Lady Margaret

Pete Seeger

This song is a variation of "Fair Margaret and Sweet William", Child Ballad number 74. I sing the version that Pete Seeger played on one of his Folkways 'American Favorite Ballads' albums. I suspect that this recording comes from the period that Pete describes in his musical autobiography, ‘Where have all the Flowers Gone:’

"At the time I could wander into the office of Moe Asch (Folkways Records) almost any time, on little or no notice. He'd prop up a mike in front of me, and I'd sing the latest songs I'd learned or made up. A half hour later I'd be on my way."

We can never fully appreciate the legacy of Moses Asch. And last I heard of Pete he came down to sing with the folks at Occupy Wall Street. Ninety-two and still singing, he is a national treasure.

Lady Margaret is a ghost story. After William marries Margaret's rival Margaret kills herself and shows up to haunt poor Billy right at the foot of the bridal bed. William can't resist a spectral fling and two-times his new wife with his dead former girlfriend. Only old ballads can achieve this level of bizarreness.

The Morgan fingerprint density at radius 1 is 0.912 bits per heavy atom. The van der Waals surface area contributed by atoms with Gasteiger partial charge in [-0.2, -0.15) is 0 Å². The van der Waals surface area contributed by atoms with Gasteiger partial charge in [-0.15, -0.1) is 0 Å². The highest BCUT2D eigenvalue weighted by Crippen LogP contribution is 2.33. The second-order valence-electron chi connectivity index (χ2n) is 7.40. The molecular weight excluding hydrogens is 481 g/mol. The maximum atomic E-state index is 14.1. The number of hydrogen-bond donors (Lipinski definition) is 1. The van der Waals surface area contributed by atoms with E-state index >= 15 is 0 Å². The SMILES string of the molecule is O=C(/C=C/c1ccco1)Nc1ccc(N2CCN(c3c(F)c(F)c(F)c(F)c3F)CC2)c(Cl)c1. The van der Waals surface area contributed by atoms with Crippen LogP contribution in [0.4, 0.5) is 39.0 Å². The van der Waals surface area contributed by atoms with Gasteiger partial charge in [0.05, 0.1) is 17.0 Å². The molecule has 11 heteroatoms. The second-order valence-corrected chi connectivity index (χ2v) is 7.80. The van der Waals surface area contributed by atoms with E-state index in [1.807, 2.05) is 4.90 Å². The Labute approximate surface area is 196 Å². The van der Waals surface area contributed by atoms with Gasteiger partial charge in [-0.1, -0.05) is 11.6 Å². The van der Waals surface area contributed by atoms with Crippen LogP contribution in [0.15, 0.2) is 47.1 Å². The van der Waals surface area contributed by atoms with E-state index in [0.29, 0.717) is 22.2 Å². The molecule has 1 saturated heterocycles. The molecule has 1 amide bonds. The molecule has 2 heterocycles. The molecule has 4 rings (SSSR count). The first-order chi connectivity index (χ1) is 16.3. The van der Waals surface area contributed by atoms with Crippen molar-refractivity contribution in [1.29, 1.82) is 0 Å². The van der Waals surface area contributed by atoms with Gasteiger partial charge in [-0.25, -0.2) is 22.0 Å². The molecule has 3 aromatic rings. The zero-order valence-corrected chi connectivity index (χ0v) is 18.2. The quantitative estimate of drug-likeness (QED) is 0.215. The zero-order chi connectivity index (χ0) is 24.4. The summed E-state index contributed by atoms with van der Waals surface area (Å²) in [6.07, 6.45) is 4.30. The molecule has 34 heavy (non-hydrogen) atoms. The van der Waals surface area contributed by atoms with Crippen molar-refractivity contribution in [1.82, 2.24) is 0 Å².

Lady Margaret sitting in her high hall door
Combing her long yellow hair
Saw sweet William and his new-made Bride
Riding from the church so near

She throwed down her ivory comb
Throwed back her long yellow hair
Said I'll go down to bid him farewell
And never more go there

It was all lately in the night
When they were fast asleep
Lady Margaret appeared all dressed in white
Standing at their bed feet

How do you like your pillow said she
How do you like your sheet
And how do you like that gay young lady
Lying in your arms asleep

Very well do I like my pillow says he
Very well do I like my sheet
But better do I like that fair young lady
Standing at my bed feet

Once he kissed her lily white hand
Twice he kissed her cheek
Three times he kissed her cold corpsey lips
And fell in her arms asleep

Is Lady Magraret in her room?
Or is she in the hall?
No, Lady Margaret's in her cold black coffin
With her pale face to the wall